Penstemon parryi, also known Parry's penstemon, Parry's beardtongue or desert penstemon, is a native wildflower of the Sonoran areas of Arizona and Northern Mexico. It is a low shrub-like plant with basal leaves and long stems that feature tall sprays of trumpet-like flowers. It is also used as an ornamental plant, adding color to gardens and landscaping.
Parry's penstemon has thick, lance-shaped leaves that are blueish-green in color. The midribs of each leaf can have a purplish tinge. The flowers are prolific and bloom along the stems of the plant from early to late spring. They come in colors ranging from pink to red.
Parry's penstemon is an evergreen perennial. It is indigenous to southern Arizona preferring to grow in the higher elevations, above 1,500 feet. The plant is hardy well below freezing. The lifespan of the plant is from three to five years. It grows relatively slowly and flowers each year in spring.
The plant is usually a mass of basal stems that extend upwards around 1 to 3 feet. The plant can spread to up to 2 feet across. The leaves grow primarily at the base of the plant and along the stems. At the end of each stem is a long spike-like spray of funnel-shaped flowers. Each individual flower is approximately 3/4 inch in length with two lobed upper petals and three lower. The lower mouth of the flower has small, hairy projections.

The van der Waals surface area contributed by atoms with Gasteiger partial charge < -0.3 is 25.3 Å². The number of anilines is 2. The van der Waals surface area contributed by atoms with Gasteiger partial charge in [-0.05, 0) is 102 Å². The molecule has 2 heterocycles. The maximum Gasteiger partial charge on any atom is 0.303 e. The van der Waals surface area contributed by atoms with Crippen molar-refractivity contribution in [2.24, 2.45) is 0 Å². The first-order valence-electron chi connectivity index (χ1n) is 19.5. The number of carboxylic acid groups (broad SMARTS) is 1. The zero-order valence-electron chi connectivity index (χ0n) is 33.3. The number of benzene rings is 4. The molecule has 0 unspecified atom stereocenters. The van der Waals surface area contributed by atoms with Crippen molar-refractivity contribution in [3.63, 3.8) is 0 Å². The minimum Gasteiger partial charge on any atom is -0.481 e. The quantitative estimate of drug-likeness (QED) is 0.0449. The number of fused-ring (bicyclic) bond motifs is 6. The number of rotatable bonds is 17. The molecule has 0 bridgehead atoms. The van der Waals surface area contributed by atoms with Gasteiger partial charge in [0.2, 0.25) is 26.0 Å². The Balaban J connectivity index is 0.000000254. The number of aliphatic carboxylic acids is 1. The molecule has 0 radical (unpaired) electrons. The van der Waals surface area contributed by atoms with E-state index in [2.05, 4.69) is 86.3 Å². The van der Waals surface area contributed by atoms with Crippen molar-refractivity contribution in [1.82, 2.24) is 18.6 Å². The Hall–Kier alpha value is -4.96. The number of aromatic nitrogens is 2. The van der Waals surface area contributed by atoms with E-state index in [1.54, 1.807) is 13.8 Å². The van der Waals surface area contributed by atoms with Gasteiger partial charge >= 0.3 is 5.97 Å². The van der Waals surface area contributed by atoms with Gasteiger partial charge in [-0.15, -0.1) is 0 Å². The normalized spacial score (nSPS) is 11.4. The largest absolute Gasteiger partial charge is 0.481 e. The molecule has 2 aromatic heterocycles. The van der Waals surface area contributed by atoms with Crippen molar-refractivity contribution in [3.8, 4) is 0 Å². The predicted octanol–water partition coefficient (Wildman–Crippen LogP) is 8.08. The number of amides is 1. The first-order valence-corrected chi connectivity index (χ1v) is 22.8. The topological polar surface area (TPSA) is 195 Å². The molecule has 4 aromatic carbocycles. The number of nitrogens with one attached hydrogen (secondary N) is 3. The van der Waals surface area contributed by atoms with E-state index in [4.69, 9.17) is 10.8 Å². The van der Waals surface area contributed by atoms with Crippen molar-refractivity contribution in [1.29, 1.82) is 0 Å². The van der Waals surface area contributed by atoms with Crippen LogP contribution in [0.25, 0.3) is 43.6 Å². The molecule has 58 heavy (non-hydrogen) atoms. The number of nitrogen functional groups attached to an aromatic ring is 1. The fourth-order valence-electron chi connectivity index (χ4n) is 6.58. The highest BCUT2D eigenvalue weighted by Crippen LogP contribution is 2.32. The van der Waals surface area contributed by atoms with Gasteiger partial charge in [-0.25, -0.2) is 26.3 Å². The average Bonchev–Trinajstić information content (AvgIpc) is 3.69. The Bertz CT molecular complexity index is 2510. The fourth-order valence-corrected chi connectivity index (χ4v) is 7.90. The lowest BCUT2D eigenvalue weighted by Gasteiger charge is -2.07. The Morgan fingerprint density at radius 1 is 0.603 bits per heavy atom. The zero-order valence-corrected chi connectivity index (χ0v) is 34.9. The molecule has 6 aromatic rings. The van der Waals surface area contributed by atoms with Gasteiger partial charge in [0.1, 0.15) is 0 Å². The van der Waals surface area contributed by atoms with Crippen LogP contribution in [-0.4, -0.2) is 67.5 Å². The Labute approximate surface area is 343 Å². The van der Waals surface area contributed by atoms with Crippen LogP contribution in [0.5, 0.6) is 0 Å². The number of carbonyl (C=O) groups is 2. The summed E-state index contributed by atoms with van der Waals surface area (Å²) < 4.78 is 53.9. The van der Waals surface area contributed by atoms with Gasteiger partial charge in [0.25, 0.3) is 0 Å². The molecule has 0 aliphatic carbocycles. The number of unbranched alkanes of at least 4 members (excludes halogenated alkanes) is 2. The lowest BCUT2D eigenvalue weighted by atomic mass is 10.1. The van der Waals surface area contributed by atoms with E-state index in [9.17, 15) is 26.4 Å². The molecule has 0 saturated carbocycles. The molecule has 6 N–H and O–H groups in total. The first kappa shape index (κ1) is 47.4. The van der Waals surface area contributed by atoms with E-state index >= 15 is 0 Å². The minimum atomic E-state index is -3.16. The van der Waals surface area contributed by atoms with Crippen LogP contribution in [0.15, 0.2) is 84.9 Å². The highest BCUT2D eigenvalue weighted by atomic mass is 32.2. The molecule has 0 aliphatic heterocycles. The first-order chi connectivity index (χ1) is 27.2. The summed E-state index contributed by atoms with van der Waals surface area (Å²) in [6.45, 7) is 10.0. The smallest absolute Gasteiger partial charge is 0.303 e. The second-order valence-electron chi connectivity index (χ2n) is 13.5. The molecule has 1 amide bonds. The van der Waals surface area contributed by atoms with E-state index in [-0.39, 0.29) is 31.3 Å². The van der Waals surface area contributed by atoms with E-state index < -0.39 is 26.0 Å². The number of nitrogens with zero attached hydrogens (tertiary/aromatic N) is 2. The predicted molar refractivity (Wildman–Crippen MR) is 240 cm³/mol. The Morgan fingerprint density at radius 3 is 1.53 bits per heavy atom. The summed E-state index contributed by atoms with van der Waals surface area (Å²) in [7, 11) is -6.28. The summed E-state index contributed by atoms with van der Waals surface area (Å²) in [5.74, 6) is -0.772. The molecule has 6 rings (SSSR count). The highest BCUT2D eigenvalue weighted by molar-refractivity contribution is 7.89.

The plant is very easy to grow. The plant prefers full sun, but will tolerate partial, light shade. The plant is able to handle a range of soil types that drain well. Regular watering during the summer months will improve the bloom for next year. Pruning is not required, except to remove old flower stalks, if desired. This can stimulate further blooming. Propagation is by seeds.
Parry's penstemon is usually used in gardens as an accent plant to provide color. It grows especially well in rock gardens. Parry's penstemon is also good for attracting hummingbirds. It is also commonly used in seed mixes for roadside wildflower plantings.